Memo to Bush on Darfur
President Bush seems genuinely troubled by the slaughter in Darfur and has periodically suggested to Condoleezza Rice: Why can’t we just send troops in and take care of it? Each time, Ms. Rice patiently explains: You can’t invade a third Muslim country, especially one with oil. And so Mr. Bush backs off and does nothing.
But this week marks the 14th anniversary of the Rwandan genocide — the last time we said “never again.” And while Ms. Rice is right that we can’t send in American ground troops, there are concrete steps that President Bush can take if he wants to end his shameful passivity:
1. Work with France to end the proxy war between Sudan and Chad and to keep Sudan from invading Chad and toppling its government. Stopping the Darfur virus from infecting the surrounding countries must be a top priority. And even if the West lacks the gumption to do much within Sudan, it should at least try to block the spread of genocide to the entire region.
France’s president, Nicolas Sarkozy, is leading the way in providing a European force to stabilize Chad and Central African Republic, and we should back him strongly. If Sudan dispatches additional proxy troops, France and the U.S. should use aircraft to strafe the invaders. But we should also push Chad’s repressive president to accommodate his domestic opponents rather than imprison them.
2. Broaden the focus from “save Darfur” to “save Sudan.” There is a growing risk that the war between North and South Sudan will resume in the coming months and that Sudan will shatter into pieces. The U.S. should try to shore up the fraying north-south peace agreement and urgently help South Sudan with an anti-aircraft capability, to deter Khartoum from striking the South.
3. Right before or after this summer’s G-8 summit, President Bush should convene an international conference on Sudan, inviting among others Mr. Sarkozy, Gordon Brown of Britain, Hu Jintao of China, U.N. Secretary General Ban Ki-moon and Sudanese leaders themselves. The conference should be convened in Kigali, Rwanda, so that participants can reflect on the historical resonance of genocide.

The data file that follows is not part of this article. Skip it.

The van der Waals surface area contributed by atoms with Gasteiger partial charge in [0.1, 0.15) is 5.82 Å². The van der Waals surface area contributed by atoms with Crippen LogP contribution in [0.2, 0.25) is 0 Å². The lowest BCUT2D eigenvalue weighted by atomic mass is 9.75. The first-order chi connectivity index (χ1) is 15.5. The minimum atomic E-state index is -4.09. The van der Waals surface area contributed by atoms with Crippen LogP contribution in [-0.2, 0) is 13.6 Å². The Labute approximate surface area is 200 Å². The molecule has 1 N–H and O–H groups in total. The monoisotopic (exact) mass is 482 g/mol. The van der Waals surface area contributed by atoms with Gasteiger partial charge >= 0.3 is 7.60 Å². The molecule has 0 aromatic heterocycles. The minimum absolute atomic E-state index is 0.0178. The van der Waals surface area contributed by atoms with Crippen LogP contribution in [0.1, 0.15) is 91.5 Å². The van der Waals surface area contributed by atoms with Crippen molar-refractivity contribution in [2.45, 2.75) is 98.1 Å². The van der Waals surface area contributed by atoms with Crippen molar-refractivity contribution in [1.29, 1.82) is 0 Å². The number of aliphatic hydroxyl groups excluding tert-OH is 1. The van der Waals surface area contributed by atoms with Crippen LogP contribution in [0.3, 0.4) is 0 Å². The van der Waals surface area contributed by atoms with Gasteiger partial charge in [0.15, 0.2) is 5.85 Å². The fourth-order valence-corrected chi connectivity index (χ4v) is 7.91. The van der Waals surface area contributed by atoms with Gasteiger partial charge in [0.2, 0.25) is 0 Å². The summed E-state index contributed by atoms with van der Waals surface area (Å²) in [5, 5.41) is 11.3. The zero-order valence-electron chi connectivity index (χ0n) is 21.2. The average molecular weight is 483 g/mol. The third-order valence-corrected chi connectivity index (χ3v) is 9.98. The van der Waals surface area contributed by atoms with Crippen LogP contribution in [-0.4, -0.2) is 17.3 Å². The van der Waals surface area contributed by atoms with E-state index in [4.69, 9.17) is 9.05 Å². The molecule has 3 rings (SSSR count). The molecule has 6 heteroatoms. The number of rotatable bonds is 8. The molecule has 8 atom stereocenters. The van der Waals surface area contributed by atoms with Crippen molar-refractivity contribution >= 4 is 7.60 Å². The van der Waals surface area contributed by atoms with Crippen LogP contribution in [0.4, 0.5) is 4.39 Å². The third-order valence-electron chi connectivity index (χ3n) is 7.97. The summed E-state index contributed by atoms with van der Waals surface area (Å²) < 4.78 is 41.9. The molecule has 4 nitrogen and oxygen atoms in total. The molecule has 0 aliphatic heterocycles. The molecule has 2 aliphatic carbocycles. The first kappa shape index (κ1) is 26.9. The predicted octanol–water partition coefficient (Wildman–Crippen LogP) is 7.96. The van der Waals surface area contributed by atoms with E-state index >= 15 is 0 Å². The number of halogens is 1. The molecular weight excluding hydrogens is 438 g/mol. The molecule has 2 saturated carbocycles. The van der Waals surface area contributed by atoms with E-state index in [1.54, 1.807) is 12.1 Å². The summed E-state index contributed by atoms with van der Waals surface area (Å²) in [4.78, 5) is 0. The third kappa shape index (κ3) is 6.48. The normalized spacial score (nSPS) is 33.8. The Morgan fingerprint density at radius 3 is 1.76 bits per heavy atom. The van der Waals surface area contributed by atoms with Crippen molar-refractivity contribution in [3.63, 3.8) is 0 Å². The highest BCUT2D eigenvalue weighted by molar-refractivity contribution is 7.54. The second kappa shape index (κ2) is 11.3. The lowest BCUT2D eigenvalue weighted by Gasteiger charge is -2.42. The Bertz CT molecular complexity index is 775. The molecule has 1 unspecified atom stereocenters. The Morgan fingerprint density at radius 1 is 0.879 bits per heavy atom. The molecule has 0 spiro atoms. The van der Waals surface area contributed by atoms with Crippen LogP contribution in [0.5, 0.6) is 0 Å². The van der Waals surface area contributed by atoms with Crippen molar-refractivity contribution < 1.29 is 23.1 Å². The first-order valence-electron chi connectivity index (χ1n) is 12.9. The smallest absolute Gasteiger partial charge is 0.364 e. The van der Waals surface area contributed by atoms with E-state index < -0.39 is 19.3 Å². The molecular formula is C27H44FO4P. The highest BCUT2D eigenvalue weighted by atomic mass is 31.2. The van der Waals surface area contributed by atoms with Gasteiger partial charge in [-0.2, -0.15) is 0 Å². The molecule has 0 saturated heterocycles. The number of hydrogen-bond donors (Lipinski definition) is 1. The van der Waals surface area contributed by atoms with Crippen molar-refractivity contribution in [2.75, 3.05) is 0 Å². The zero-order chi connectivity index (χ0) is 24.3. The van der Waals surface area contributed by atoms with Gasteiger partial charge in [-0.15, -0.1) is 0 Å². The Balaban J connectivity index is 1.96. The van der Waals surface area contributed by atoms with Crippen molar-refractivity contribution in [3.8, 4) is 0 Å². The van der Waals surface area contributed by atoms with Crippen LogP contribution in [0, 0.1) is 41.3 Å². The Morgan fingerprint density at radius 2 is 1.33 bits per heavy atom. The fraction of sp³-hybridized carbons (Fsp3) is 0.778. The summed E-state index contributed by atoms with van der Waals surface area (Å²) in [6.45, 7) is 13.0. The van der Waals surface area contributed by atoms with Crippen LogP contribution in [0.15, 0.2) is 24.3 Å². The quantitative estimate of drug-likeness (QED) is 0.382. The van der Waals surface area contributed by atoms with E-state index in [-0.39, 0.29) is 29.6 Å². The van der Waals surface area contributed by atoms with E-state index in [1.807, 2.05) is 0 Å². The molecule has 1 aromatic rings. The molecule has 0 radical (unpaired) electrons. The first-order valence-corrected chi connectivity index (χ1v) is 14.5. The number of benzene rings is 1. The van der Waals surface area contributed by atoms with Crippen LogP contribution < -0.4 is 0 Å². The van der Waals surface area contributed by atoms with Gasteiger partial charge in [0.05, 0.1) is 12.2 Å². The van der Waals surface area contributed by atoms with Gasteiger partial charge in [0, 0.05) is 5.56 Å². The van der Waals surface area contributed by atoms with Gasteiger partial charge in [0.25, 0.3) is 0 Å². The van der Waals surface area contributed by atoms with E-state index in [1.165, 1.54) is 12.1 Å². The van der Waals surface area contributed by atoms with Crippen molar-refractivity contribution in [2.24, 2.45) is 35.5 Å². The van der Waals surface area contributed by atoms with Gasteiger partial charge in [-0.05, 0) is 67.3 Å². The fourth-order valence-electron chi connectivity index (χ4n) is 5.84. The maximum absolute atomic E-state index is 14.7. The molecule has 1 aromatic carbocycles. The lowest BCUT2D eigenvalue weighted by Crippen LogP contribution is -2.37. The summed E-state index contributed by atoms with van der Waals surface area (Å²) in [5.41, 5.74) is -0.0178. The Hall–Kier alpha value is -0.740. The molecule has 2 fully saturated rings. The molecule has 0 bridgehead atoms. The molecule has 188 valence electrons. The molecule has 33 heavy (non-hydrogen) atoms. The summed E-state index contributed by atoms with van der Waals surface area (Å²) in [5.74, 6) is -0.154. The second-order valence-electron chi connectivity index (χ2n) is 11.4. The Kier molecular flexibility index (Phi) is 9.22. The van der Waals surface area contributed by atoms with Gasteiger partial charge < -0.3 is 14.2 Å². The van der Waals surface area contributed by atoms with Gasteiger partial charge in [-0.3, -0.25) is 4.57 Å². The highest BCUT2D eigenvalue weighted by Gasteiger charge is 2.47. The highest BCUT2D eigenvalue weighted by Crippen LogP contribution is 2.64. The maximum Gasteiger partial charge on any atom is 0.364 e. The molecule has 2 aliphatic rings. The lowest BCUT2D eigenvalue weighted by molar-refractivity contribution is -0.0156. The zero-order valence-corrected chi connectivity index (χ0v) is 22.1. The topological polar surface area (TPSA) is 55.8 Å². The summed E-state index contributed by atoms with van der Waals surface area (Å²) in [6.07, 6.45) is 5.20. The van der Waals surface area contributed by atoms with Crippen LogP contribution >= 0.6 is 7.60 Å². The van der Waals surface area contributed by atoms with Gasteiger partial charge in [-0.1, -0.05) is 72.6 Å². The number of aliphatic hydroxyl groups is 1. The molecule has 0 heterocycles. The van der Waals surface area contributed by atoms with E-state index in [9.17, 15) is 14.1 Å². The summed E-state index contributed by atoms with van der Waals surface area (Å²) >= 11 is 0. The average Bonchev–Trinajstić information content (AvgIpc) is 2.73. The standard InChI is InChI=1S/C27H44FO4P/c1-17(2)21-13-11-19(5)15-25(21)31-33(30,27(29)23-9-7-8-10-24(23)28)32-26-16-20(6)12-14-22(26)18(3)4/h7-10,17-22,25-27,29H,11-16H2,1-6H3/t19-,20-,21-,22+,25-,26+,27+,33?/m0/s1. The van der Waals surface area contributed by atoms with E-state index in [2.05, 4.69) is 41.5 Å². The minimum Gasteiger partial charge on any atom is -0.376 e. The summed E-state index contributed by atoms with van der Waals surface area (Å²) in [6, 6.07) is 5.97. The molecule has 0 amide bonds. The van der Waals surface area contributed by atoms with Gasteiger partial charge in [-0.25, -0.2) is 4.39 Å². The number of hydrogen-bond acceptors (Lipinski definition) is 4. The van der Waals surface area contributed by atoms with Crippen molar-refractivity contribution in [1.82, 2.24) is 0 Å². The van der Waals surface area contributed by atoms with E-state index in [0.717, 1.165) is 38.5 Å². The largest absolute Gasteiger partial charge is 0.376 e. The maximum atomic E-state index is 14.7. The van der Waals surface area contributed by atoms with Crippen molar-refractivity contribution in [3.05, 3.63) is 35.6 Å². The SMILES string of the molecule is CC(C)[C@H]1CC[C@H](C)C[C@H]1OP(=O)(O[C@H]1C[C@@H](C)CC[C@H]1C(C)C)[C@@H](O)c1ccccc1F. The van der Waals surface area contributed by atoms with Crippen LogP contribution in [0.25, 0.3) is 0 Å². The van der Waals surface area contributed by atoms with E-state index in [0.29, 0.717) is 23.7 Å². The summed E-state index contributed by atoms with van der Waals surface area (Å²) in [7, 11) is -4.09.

One aim would be to pressure China to suspend arms transfers to Sudan until it seriously pursues peace in Darfur (we’ll get further by treating China as important rather than as evil). Such an arms suspension would be the single best way to induce Sudan to make concessions needed to achieve peace. The conference would also focus on supporting the U.N. peacekeeping force in Darfur with helicopters, training and equipment.
4. The conference should aim to restart a Darfur peace process, because the only way the slaughter will truly end is with a peace agreement. A prominent figure like Kofi Annan should lead the talks, working full time and with a first-rate staff to crack heads of Sudanese officials and rebel leaders alike.
5. The U.N. and U.S. should take South Sudan up on its offers in 2004 and 2005 to provide up to 10,000 peacekeepers for Darfur. South Sudanese peacekeepers wouldn’t need visas or interpreters. They can simply walk to Darfur from their present positions, and they would make a huge difference in security.
6. The U.S. should impose a no-fly zone over Darfur from the air base in Abeche, Chad (or even from our existing base in Djibouti). We wouldn’t keep planes in the air or shoot down Sudanese aircraft. Rather, the next time Sudan breaches the U.N. ban on offensive military flights, we would wait a day or two and then destroy a Sudanese Antonov bomber on the ground.
Aid groups mostly oppose this approach for fear that Sudan would respond by cutting off humanitarian access, and that’s a legitimate concern. We should warn Sudan that any such behavior would lead it to lose other aircraft. Sudan’s leaders are practical and covet their planes.
7. We should warn Sudan that if it provokes a war with the South, attacks camps for displaced people or invades a neighboring country, we will destroy its air force. As Roger Winter, a longtime Sudan expert, puts it: “They act when they are credibly threatened. They don’t react when we throw snow at them.”
8. The central reason for our failure in Sudan is that we haven’t proffered meaningful sticks or carrots. A no-fly zone is a stick, but we also should reiterate that if President Omar al-Bashir seeks peace in Darfur and South Sudan, then the U.S. will normalize relations, lift sanctions and take Sudan off the list of nations that sponsor terrorism.
If President Bush takes all these steps, will they succeed in ending the genocide? We don’t know, but pretending that there is nothing more that we can do is as dishonest as it is disgraceful.